The New Guinea singing dog was considered to be extinct in the wild since the 1970s. There is a captive population of these dogs, about 300 of them, which have been bred in conservation centers. Those dogs are descended from a small population that have been in captivity for decades. But New Guinea has another wild dog, called the Highland wild dog. And the study of genetics has come a long way since the ’70s. Recently, genetic samples were taken from three Highland wild dogs, and have been studied to see whether they are the ancestors of the singing dog, or related in some other way.
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According to the researchers, the genomic similarities between the New Guinea singing dogs and the Highland Wild Dogs suggest that we’re dealing with the same breed.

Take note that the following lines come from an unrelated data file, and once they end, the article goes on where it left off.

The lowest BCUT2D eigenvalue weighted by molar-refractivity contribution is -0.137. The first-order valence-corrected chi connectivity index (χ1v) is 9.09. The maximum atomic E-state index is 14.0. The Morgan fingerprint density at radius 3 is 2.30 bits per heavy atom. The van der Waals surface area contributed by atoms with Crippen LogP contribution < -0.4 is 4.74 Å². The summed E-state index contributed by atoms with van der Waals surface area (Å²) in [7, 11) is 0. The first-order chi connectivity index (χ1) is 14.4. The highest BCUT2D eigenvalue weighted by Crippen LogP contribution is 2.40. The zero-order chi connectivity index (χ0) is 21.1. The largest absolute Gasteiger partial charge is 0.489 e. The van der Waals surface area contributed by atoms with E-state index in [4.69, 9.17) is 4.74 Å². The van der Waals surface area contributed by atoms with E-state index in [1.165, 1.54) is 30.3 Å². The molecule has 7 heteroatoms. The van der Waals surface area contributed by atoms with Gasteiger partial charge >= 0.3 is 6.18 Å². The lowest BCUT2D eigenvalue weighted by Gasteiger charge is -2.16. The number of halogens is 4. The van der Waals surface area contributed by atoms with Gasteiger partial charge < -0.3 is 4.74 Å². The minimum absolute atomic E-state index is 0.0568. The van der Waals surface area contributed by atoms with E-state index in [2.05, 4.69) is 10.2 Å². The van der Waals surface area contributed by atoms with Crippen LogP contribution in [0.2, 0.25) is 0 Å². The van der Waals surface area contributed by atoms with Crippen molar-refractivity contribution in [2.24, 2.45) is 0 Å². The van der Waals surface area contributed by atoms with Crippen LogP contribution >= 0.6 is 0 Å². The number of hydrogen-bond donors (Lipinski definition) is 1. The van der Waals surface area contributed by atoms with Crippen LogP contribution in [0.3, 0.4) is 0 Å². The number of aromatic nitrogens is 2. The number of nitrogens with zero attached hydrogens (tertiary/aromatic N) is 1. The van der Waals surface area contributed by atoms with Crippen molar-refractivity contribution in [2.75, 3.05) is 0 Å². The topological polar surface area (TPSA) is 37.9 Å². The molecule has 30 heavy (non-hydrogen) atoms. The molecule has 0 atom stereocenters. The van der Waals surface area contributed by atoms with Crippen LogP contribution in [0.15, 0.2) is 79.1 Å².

Since all New Guinea singing dogs have been raised in captivity, there’s been a lot of inbreeding that reduced variations in the group’s DNA. But, essentially, the Highland Wild Dogs are the wild and original population of New Guinea singing dogs, this new study suggests. It’s just that the latter lost the genetic variation present in the wild population due to inbreeding.
(Image credit: New Guinea Highland Wild Dog Foundation)